Have you heard the good news? One of the key institutions holding back climate action in Australia – Rupert Murdoch’s News Corporation – is suddenly on Team Climate Action! Today, the Sydney Morning Herald revealed that the company’s Australian outlets are set to launch a campaign urging “the world’s leading economies” to embrace a target of net zero emissions by 2050; to be fronted by columnist Joe Hildebrand. The details aren’t out yet, but I contend that we can comfortably predict what it will look like.
It will be a centrist, pro-business approach to climate action. It will make a show of dismissing the “hysterics” of climate activists, while urging governments, including Australia’s, to set distant, meaningless and non-binding climate targets. It won’t allow any room for emissions reductions in line with the 1.5C goals or the Paris agreement; no short-term meaningful targets or actions such as those highlighted in the IEA’s recent ‘net zero’ report. It won’t argue for a coal phase-out by 2030, or the end of all new coal, gas and oil mines in Australia, or a ban on combustion engine sales by 2030-2035; all vital actions if Australia is to align with any net zero target.
It’ll champion controversial technologies like CCS and fossil hydrogen. It’ll highlight personal responsibility: tree planting, recycling and electric vehicle purchases. It will not propose or argue in favour of any new policies; at least none that might reduce the burning of fossil fuels.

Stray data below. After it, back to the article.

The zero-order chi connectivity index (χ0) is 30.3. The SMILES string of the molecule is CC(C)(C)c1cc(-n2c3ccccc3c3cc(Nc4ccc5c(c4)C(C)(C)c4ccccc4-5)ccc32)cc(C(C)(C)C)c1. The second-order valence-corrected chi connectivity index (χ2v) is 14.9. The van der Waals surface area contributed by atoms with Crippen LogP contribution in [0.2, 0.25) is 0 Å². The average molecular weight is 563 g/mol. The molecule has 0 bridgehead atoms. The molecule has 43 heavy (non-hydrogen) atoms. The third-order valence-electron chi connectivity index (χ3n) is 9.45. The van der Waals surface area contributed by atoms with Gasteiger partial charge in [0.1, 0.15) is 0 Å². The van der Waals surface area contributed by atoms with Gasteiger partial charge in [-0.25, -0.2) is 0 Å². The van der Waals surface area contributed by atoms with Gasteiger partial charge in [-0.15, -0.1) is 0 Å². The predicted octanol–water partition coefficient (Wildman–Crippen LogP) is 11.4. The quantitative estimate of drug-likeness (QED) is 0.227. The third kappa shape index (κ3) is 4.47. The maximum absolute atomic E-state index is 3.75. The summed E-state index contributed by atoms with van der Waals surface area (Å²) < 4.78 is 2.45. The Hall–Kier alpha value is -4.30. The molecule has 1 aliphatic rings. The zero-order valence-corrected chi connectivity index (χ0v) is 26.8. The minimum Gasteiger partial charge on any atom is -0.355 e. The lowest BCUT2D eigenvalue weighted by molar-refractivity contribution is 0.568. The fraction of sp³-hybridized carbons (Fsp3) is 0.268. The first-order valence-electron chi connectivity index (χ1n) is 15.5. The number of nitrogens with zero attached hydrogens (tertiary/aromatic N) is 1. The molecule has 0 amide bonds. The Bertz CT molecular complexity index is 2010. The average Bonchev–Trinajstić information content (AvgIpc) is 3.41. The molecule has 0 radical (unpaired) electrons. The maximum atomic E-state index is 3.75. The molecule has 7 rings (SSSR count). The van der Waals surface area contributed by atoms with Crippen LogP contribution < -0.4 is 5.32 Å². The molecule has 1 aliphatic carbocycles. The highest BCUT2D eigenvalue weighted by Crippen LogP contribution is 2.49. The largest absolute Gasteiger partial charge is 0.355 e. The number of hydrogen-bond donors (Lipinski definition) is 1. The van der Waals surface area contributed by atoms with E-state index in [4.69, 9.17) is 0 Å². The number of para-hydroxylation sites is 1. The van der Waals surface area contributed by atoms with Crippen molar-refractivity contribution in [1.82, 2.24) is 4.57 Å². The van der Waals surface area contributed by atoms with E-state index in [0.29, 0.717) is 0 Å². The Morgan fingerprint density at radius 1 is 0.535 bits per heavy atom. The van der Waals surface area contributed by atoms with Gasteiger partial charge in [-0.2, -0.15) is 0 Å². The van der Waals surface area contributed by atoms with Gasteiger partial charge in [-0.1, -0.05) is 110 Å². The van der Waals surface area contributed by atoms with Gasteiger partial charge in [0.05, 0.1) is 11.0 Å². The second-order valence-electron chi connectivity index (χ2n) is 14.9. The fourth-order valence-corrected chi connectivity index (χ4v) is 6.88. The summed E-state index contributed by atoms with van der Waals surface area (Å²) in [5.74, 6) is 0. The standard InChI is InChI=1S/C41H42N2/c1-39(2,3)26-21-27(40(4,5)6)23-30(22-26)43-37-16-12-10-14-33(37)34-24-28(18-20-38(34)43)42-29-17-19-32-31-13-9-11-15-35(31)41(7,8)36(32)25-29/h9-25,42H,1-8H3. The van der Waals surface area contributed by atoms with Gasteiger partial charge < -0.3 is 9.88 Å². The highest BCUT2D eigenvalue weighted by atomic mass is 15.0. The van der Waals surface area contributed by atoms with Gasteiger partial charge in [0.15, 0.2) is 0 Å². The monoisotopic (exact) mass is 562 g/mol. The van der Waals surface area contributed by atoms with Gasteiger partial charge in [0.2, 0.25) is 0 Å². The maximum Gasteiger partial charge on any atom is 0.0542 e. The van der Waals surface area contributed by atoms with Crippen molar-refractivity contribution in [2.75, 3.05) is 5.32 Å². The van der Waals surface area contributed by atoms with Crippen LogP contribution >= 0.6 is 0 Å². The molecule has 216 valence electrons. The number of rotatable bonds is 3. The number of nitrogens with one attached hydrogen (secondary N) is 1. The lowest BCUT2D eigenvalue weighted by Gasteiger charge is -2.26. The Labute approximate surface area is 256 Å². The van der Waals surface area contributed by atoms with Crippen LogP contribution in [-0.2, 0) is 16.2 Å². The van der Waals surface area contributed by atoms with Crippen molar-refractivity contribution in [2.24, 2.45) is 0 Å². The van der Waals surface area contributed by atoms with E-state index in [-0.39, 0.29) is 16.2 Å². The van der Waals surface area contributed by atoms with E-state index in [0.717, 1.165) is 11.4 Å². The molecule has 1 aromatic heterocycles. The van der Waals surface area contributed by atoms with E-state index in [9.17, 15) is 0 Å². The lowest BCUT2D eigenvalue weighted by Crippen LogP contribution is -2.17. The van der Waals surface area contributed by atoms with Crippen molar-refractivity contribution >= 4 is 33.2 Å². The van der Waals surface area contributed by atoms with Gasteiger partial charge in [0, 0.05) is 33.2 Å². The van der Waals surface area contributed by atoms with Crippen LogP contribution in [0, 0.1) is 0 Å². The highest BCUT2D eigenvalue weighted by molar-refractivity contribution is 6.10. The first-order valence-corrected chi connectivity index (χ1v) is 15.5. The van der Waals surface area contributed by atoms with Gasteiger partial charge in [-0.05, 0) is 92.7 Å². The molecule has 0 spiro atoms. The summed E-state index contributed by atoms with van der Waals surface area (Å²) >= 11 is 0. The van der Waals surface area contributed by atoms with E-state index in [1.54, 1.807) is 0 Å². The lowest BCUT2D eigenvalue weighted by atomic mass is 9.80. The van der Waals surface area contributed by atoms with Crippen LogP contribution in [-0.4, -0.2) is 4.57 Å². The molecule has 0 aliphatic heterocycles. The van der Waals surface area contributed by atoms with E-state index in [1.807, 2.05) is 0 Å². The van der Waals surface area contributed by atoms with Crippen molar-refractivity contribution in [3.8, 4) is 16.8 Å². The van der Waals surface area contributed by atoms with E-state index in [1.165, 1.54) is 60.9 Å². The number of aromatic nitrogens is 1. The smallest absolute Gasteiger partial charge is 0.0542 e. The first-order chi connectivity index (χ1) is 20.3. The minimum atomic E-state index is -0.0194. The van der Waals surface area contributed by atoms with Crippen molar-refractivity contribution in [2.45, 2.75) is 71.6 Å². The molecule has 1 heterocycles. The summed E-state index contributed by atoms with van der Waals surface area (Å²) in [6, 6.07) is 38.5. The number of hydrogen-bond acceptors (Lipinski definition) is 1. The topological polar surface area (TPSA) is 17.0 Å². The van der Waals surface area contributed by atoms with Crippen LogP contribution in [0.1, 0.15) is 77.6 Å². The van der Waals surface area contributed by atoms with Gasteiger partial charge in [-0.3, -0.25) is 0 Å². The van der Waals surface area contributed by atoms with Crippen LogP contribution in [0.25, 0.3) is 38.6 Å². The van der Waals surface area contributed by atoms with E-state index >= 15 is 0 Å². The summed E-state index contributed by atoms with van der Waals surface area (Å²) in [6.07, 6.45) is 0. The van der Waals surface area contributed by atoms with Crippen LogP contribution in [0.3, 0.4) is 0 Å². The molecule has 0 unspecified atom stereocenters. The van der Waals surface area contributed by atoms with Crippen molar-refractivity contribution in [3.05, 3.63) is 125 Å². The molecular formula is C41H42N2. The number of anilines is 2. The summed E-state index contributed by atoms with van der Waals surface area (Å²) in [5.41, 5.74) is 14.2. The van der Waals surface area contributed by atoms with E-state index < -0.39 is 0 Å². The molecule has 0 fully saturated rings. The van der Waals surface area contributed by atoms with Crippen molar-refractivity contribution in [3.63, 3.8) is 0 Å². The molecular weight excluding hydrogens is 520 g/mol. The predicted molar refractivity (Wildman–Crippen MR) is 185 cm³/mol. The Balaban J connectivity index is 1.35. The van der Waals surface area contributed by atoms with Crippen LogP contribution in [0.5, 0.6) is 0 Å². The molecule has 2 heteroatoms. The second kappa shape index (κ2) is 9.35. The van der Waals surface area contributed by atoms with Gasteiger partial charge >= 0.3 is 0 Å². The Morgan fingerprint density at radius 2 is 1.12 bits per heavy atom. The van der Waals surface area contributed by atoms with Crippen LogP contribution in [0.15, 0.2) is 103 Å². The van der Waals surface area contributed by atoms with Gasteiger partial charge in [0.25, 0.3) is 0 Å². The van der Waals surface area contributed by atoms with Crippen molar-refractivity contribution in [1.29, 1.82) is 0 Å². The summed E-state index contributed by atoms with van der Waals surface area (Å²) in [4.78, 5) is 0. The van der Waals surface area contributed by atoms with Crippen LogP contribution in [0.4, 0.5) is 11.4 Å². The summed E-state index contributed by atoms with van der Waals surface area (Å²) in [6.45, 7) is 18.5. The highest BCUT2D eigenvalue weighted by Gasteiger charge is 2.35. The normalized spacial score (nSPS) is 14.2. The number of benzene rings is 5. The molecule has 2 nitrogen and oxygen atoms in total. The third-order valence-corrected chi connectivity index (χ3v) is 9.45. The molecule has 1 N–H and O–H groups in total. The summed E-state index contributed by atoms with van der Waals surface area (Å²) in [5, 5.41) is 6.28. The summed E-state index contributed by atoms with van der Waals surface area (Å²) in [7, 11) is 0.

How can we know all this before we’ve seen the actual campaign? It’s easy – let me explain.
Done with denial
Here’s a remarkable statistic for you. In the month of August this year, global media coverage of climate saw its highest volume since the December 2009 Copenhagen climate meetings. That’s partly down to the release of the IPCC’s AR6 Working Group one report into climate change, six years in the making.
That report reiterated something extremely important: every single tonne of carbon dioxide does damage. Actions must be immediate and aggressive to align with the most ambitious pathways. Delay is deadly.
No media coverage records for Australia: coverage of climate change has dropped almost entirely off the radar relative to the high volumes of late 2019 and early 2020 (partly driven by the Black Summer bushfires).
During the Black summer bushfires of 2019-20, I did a few interviews about Australia with baffled and perplexed international reporters. “What is going on over there? Why did the people elect such a climate laggard?”. A key part of my response was to pin blame on Australia’s media industry. Mostly on News Corp, which dominates the country’s uniquely concentrated media landscape, and which is notorious for its heavily politicised climate views. In fact, a recent study quantified this in historical terms, analysing media coverage within Canada, New Zealand, the United Kingdom, the United States and Australia for its climate science accuracy.